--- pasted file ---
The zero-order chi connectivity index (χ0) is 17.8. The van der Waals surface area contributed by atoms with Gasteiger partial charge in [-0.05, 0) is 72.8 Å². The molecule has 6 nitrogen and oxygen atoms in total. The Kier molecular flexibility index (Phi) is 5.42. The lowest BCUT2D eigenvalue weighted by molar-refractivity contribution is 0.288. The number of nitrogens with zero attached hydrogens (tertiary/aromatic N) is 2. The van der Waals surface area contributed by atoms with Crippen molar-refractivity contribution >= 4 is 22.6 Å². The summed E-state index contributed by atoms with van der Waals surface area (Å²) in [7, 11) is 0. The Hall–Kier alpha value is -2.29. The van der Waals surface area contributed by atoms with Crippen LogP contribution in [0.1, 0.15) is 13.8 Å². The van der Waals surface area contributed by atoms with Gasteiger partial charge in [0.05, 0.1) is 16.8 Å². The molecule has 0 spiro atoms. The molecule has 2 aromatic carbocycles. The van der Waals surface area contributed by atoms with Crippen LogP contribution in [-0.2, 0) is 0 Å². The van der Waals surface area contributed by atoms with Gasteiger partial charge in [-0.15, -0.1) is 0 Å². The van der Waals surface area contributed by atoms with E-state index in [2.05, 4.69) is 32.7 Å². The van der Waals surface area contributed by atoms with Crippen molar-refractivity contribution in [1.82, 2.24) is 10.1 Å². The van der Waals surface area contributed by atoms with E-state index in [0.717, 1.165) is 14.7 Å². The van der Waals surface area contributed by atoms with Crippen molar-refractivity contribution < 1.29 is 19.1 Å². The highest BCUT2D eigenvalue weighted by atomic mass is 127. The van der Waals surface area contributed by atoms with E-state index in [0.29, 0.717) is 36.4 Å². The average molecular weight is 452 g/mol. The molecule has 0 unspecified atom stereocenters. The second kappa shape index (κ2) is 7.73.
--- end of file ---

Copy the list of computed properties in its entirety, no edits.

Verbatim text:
The zero-order chi connectivity index (χ0) is 17.8. The van der Waals surface area contributed by atoms with Gasteiger partial charge in [-0.05, 0) is 72.8 Å². The molecule has 6 nitrogen and oxygen atoms in total. The Kier molecular flexibility index (Phi) is 5.42. The lowest BCUT2D eigenvalue weighted by molar-refractivity contribution is 0.288. The number of nitrogens with zero attached hydrogens (tertiary/aromatic N) is 2. The van der Waals surface area contributed by atoms with Crippen molar-refractivity contribution >= 4 is 22.6 Å². The summed E-state index contributed by atoms with van der Waals surface area (Å²) in [7, 11) is 0. The Hall–Kier alpha value is -2.29. The van der Waals surface area contributed by atoms with Crippen LogP contribution in [0.1, 0.15) is 13.8 Å². The van der Waals surface area contributed by atoms with Gasteiger partial charge in [0.05, 0.1) is 16.8 Å². The molecule has 0 spiro atoms. The molecule has 2 aromatic carbocycles. The van der Waals surface area contributed by atoms with Crippen LogP contribution in [-0.2, 0) is 0 Å². The van der Waals surface area contributed by atoms with Gasteiger partial charge in [-0.15, -0.1) is 0 Å². The van der Waals surface area contributed by atoms with E-state index in [2.05, 4.69) is 32.7 Å². The van der Waals surface area contributed by atoms with Crippen molar-refractivity contribution in [1.82, 2.24) is 10.1 Å². The van der Waals surface area contributed by atoms with E-state index in [0.717, 1.165) is 14.7 Å². The van der Waals surface area contributed by atoms with Crippen molar-refractivity contribution < 1.29 is 19.1 Å². The highest BCUT2D eigenvalue weighted by atomic mass is 127. The van der Waals surface area contributed by atoms with E-state index in [0.29, 0.717) is 36.4 Å². The average molecular weight is 452 g/mol. The molecule has 0 unspecified atom stereocenters. The second kappa shape index (κ2) is 7.73.